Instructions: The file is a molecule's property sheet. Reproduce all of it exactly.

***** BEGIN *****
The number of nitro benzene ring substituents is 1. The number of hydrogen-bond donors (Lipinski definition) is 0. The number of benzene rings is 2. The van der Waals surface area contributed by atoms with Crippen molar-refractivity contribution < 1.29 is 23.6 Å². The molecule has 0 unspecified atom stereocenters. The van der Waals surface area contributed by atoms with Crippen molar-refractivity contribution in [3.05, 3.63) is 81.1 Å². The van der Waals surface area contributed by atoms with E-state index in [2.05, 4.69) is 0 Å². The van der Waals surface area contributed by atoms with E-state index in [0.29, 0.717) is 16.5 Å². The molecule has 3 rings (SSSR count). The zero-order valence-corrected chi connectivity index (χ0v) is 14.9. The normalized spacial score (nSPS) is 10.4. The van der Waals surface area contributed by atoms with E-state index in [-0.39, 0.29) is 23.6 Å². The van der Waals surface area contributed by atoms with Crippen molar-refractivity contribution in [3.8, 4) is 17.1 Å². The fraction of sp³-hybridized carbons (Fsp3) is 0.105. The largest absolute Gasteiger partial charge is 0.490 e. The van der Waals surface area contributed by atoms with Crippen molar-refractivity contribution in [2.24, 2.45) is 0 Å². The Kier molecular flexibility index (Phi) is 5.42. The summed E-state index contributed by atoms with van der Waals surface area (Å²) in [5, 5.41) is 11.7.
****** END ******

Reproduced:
The number of nitro benzene ring substituents is 1. The number of hydrogen-bond donors (Lipinski definition) is 0. The number of benzene rings is 2. The van der Waals surface area contributed by atoms with Crippen molar-refractivity contribution < 1.29 is 23.6 Å². The molecule has 0 unspecified atom stereocenters. The van der Waals surface area contributed by atoms with Crippen molar-refractivity contribution in [3.05, 3.63) is 81.1 Å². The van der Waals surface area contributed by atoms with E-state index in [2.05, 4.69) is 0 Å². The van der Waals surface area contributed by atoms with E-state index in [0.29, 0.717) is 16.5 Å². The molecule has 3 rings (SSSR count). The zero-order valence-corrected chi connectivity index (χ0v) is 14.9. The normalized spacial score (nSPS) is 10.4. The van der Waals surface area contributed by atoms with E-state index in [-0.39, 0.29) is 23.6 Å². The van der Waals surface area contributed by atoms with Crippen molar-refractivity contribution in [3.8, 4) is 17.1 Å². The fraction of sp³-hybridized carbons (Fsp3) is 0.105. The largest absolute Gasteiger partial charge is 0.490 e. The van der Waals surface area contributed by atoms with Crippen molar-refractivity contribution in [2.24, 2.45) is 0 Å². The Kier molecular flexibility index (Phi) is 5.42. The summed E-state index contributed by atoms with van der Waals surface area (Å²) in [5, 5.41) is 11.7.